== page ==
For the first time in history, all of humanity is interconnected. Imagine the impact of that.
This is a podcast for social geeks in the prime of life who watch the news with a gnawing feeling of emptiness. It is one mind’s attempt to find answers to the most ridiculously big questions: Who are we? Where do we come from? Where are we going? Pretentious? You bet.
When we hear about rigged elections in Sub-Saharan Africa, many say: ”Well, what can you expect?”
The underlying assumption is that it is sad but unavoidable that democratic flaws have to be tolerated in immature and poor countries.
Wrong, thinks Nic Cheeseman, professor of democracy at the university of Birmingham, UK. All countries must be measured with the same democratic yardstick.
”Many African elections are actually more advanced than elections in Europe. British elections are very manual and old-fashioned”, says Cheeseman.
Fraud and rigging is not an African problem. All the main tricks described in Cheeseman’s and Brian Klaas’ book ”How to Rig an Election” have been used in Europe and America.
Some subtle ways are still used on every continent, like ”gerrymandering” and putting up high identification and registration thresholds for voters, which typically disfavors minorities, the poor and the less educated.
”In which country in the world every main party has been fined by the electoral commission for breaching campaign finance laws in the last three years? The answer is the UK”, says Cheeseman.
”It is patronizing to think that African nations can’t reach the same level of democracy as Europe has. Look at countries like Ghana, South Africa, Botswana and Mauritius.”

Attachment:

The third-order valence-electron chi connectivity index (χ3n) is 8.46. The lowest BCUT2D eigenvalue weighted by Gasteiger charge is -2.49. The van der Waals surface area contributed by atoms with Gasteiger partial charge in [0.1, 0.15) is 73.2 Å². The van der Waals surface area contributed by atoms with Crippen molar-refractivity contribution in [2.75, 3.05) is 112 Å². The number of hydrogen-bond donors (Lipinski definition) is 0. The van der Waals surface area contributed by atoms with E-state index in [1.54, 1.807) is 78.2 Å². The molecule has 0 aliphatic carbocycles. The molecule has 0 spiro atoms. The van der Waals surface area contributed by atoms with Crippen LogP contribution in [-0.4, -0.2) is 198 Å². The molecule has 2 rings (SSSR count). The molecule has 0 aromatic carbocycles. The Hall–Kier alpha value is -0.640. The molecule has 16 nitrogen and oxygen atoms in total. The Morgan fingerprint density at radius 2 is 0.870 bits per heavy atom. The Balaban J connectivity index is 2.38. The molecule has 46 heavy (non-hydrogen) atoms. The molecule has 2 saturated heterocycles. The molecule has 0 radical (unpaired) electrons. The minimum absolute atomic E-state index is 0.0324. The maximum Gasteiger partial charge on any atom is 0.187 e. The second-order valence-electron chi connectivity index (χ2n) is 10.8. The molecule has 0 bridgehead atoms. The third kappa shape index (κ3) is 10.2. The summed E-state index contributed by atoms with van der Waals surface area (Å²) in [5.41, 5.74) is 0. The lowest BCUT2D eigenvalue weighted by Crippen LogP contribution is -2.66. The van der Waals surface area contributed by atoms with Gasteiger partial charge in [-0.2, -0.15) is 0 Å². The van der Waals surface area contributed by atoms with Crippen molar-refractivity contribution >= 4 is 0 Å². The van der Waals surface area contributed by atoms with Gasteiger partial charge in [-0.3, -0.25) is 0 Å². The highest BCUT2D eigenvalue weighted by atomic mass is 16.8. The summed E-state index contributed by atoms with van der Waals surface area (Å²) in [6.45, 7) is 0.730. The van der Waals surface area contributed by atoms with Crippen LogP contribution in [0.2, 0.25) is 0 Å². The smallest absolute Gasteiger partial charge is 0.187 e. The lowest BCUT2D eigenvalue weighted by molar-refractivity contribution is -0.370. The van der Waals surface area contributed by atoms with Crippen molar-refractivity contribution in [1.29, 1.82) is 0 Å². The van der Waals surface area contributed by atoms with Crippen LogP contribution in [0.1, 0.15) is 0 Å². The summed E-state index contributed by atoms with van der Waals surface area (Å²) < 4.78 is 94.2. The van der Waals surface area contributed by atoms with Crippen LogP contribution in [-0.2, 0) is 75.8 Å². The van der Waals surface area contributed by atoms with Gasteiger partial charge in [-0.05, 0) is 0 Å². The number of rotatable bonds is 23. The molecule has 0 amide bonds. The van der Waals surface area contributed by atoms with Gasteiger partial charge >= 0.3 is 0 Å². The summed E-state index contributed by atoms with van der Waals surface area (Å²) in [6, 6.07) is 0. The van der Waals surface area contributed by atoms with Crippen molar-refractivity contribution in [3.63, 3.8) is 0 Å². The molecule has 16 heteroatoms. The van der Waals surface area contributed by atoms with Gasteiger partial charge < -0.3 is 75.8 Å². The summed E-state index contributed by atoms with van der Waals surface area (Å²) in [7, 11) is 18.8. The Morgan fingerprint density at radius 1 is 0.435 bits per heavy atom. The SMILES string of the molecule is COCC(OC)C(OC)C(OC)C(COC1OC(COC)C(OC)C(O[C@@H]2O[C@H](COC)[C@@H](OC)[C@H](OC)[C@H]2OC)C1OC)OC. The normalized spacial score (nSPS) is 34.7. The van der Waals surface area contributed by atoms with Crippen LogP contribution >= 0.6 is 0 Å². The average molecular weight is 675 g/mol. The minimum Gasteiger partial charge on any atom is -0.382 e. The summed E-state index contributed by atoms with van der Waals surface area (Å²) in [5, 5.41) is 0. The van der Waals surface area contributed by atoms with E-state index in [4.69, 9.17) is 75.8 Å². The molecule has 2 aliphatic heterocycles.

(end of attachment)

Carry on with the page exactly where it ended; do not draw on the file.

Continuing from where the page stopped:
Democracy is also what Africans want. This is what polls on the continent consistently show.
It is of course true that democracy in Africa is young and still feeble in many places. Hence the idea some have that maybe electoral democracy is premature. Maybe there should be another order of events: first wealth and health, then elections.
But this is also a flawed idea, according to Nic Cheeseman. There is no order of events. Democracy and development happen in tandem.
”It is not true that poor people are not able to make informed choices about their future. Look at Zambia and Benin which were very poor when they made their transition to democracy.”
”And there is no particular connection between wealth and the possibility to hold elections.
If you really want to, you can hold a piece-of-paper-and-pen election extremely cheaply.”
Also: holding free and fair elections and building accountability has shown to be a driving force for governments to perform better.
”If we go back to the 70s and 80s, in none of the countries that had the most benign autocrats we can imagine today, like Nyerere and Kaunda, we saw the development of thriving conditions for democracy”, says Nic Cheeseman.
”It’s the curse of low expectations.”
Democracy creates a stronger rule of law, which addresses corruption, which enhances economic growth, which gives rise to stronger civil society. It becomes a virtuous circle.
”The best model for the future is to see development and democracy side by side. The China model is nothing that works in Africa.”
Nic’s personal website: https://profcheeseman.wordpress.com/
Nic’s site Democracy in Africa: http://democracyinafrica.org/
Nic’s profile page at the University of Birmingham: https://bit.ly/3v1yoh8
Nic’s books: https://amzn.to/3tUM9gx
Nic’s Twitter handle: @Fromagehomme
The near-death experience of Dr Eben Alexander is astonishing in its depth, and it is especially interesting since Dr Alexander was part of the mainstream scientific community. He was in a week-long coma, and his brain was all but destroyed. He shouldn’t have been able to experience anything. Yet he visited realms that he describes as far more real than this physical plane. Against all odds he recovered to tell about it. His story has been the key for many other scientists to open the door to a non-physical reality.
”The reason the scientific community has taken my experience so seriously has to do with the documentation of the damage to my neocortex. It should have, by all principles of modern neuroscience, eliminated all but the most rudimentary forms of consciousness. But what I experienced was an extraordinary expansion of consciousness”, says Dr Eben Alexander in this episode.